Today, my dad and I visited The West Side. This is where he and my mom grew up, and where most of my relatives still live. On the map below, this is just about where the S in San Antonio is:
Nearly everyone lives withing a few miles of each other here. We visited my Tio Jimmy, who now lives in my abuelito’s house; we visited my Tio Winnie(pronounced “ween-eh”) and Tia Rosa. They were great dancers, and she was the tia I could spin and spin really fast when we danced. I also wanted to visit the graves of my abuelito Hernandez and granpda Ramirez in San Fernando cemetery. It’s a huge cemetery that I’ve been to many times for funerals, starting with my dad’s mom in 1972. When my abuelito died in 2012, he joined her:
Not far from him is where my grandpa is buried. There’s a spot ready for grandma right next to him. She keeps saying she’s ready, but we remind her that it’s not up to her. See, for about 10 years or so before grandpa passed, they both kept telling us they “might not be around next year.” And they kept being around. Eventually, they stopped telling us that. So I remind her: when the Lord is ready, He’ll come calling. In the meantime, she’s due to turn 98 in July.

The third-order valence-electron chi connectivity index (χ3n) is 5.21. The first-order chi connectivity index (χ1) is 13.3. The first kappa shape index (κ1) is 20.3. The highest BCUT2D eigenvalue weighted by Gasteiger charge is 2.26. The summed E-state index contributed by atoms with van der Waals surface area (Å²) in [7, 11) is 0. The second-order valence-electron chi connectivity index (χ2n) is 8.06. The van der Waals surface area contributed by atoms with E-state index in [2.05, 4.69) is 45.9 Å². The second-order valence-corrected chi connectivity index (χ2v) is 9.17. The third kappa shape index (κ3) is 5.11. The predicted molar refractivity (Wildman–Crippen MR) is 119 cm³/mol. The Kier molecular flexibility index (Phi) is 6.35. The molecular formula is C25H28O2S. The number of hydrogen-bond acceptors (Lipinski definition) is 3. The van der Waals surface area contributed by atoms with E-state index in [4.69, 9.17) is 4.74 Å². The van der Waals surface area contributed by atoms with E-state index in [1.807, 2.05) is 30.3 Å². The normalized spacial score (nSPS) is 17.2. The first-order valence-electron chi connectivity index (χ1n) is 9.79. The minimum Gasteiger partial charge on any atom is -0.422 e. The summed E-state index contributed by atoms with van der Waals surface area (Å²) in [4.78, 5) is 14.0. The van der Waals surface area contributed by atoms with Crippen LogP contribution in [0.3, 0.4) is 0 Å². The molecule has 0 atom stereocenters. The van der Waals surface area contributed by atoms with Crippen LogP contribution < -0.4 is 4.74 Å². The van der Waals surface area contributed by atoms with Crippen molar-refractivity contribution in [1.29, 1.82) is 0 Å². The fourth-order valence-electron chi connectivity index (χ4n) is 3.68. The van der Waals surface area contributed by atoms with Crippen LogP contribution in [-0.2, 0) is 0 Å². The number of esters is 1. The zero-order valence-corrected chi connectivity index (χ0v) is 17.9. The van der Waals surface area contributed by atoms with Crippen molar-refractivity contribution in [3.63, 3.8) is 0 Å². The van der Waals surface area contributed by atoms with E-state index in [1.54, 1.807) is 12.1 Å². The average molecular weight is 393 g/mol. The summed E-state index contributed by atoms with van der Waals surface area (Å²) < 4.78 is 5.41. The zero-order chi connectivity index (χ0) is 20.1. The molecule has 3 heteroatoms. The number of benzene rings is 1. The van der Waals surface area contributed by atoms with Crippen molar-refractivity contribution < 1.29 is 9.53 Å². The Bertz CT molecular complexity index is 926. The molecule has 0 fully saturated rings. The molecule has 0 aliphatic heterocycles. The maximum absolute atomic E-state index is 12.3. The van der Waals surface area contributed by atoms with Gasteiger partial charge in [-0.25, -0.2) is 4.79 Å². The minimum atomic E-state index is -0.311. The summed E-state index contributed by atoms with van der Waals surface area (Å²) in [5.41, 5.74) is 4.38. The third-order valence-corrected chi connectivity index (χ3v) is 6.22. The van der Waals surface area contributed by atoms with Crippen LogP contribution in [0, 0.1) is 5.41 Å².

While we were there, my dad showed me where his grandparents are buried. This grave is right down the row from abuelito. Yes, the dates are correct, meaning my father’s grandparents differed in age by 35 years. She had 14 kids(!), one of whom was abuelito. Such were those days:
After the tios y tias and the cemetery, we HAD to stop by the panaderia. The one we like is Mario’s, on Castroville Rd. The selection is huge, and it’s very good quality. I always get empanadas(w/ pumpkin filling); I got some maranitos for Cyndi(although they might not last until Saturday, apologies in advance honey; we can always go back for more). Grandma likes orejas:
Just finished a home made meal from mom, so when it settles, I’m diving into the empanadas!